Attempting to have a uniform wall thickness when designing a molded part is one of the most critical design considerations. Having varying wall thickness contributes to differential cooling where areas of the part are cooling faster or slower compared to the others. This will cause a difference in shrink and possibly bad warping conditions. Attempting to have a uniform wall thickness is the best shot at avoiding this.

In the images below, you can see a hot spot created by having too thick of a wall section (shown in red). Most of the part (in blue) is cooling in less than ten seconds. Compared to the hot area that is taking over two minutes. The second image is after the part design has been cored out to make the wall thickness as even as possible. You can see that the cooling throughout the part is more consistent, and the cooling time is significantly lowered. 

Thick Wall Image 1
Cored Out Part Image 1

The Mold

You may be wondering since we are injecting plastic into a mold, how would a plastic part shrink if it essentially has nowhere to go? The simple answer is that the part is restrained from shrinking beyond the molding surfaces. However, it can shrink away from surfaces and will continue to shrink after it’s ejected from the mold. Imagine molding a plastic cup where there is a metal core inside the cup. Once the cavity is filled and the part begins to shrink, it’s shrinking onto the metal core but obviously cannot get smaller than the core. However, the cup could become shorter where the rim would shrink towards the bottom of the cup. Also, the outside of the cup may shrink towards the inside slightly, decreasing the wall thickness of the cup.

This is important in predicting warp. Not only does the part design matter, but so does how the mold is designed around the part. As the part cools in the mold, areas are restricted from shrinking, and stress can be created internally. Since plastic parts continue to cool after they are removed from the mold they will continue to shrink for several minutes after processing. During that time, the stresses may relax and cause warping conditions. It’s not uncommon to have cooling fixtures outside the mold to keep cycle time down but combat undesirable warping. These fixtures hold the part in key areas as it cools to maintain tolerances.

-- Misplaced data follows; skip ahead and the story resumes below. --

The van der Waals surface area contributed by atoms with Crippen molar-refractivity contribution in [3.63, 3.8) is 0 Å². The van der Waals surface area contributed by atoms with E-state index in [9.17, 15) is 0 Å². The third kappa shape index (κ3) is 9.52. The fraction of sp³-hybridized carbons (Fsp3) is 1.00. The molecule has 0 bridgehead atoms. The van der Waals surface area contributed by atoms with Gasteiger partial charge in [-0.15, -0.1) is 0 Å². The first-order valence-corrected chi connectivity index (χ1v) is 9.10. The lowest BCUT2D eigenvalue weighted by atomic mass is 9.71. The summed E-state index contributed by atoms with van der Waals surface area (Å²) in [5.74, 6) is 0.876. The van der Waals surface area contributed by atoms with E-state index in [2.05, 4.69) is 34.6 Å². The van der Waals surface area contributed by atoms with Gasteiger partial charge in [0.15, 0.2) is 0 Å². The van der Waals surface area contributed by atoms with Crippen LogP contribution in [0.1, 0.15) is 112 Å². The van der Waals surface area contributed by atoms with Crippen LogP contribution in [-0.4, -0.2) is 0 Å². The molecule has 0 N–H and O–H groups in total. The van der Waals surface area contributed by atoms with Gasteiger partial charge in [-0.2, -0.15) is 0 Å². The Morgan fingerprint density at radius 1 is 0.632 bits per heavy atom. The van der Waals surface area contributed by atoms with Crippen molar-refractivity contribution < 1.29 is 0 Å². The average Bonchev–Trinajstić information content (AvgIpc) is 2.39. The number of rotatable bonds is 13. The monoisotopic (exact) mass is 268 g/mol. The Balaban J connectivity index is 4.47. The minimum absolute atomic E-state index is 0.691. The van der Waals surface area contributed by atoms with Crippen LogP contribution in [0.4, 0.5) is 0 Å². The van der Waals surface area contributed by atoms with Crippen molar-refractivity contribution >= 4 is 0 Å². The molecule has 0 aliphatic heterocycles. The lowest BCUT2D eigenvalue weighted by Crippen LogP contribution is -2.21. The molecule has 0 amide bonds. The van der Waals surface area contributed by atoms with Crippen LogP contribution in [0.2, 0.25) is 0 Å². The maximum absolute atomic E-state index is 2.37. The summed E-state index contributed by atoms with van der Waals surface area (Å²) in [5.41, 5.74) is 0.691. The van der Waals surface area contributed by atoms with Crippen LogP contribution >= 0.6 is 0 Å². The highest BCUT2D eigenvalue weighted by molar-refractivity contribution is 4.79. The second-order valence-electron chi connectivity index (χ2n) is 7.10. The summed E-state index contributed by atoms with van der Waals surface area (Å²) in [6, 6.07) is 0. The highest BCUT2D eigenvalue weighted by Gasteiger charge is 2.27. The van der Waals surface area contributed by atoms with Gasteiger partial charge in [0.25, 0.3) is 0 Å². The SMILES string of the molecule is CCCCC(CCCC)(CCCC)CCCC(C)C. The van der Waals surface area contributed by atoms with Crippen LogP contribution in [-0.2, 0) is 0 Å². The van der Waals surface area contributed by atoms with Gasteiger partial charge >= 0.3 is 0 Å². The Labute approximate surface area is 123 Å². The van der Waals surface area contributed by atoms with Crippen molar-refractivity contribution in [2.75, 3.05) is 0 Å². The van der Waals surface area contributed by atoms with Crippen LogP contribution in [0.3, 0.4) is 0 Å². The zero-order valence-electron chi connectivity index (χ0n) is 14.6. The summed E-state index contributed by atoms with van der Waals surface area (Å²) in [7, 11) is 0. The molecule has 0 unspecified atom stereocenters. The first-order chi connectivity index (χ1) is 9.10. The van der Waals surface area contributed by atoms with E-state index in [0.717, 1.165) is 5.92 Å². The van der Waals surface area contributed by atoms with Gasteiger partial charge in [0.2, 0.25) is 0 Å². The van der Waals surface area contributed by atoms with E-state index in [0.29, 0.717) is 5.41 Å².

Gate Location and Processing

There is a high level of control when it comes to processing a molded part. We can change temperatures, flow rates, and times to attempt to combat warp. At the same time, these process changes can make it worse. Consider the packing and holding phase of the injection molding process. The end of the part may end up less dense than the area around the gate yielding different shrink rates from beginning to end of fill. Since part designs vary so much it may or may not be possible to combat these issues by changing the process or optimizing gate location. 

The challenging component of part warp is not figuring out why the part warps. It is attempting to predict and prevent it from happening. As custom molders, we use both design best practices and software prediction to limit warping conditions. When we are starting a molding project, we want to consider the type the material, the part design, the mold design, and then develop a solid process to best predict and manage warping. 

This post is part of our Designing for Injection Molding series. Check out more here.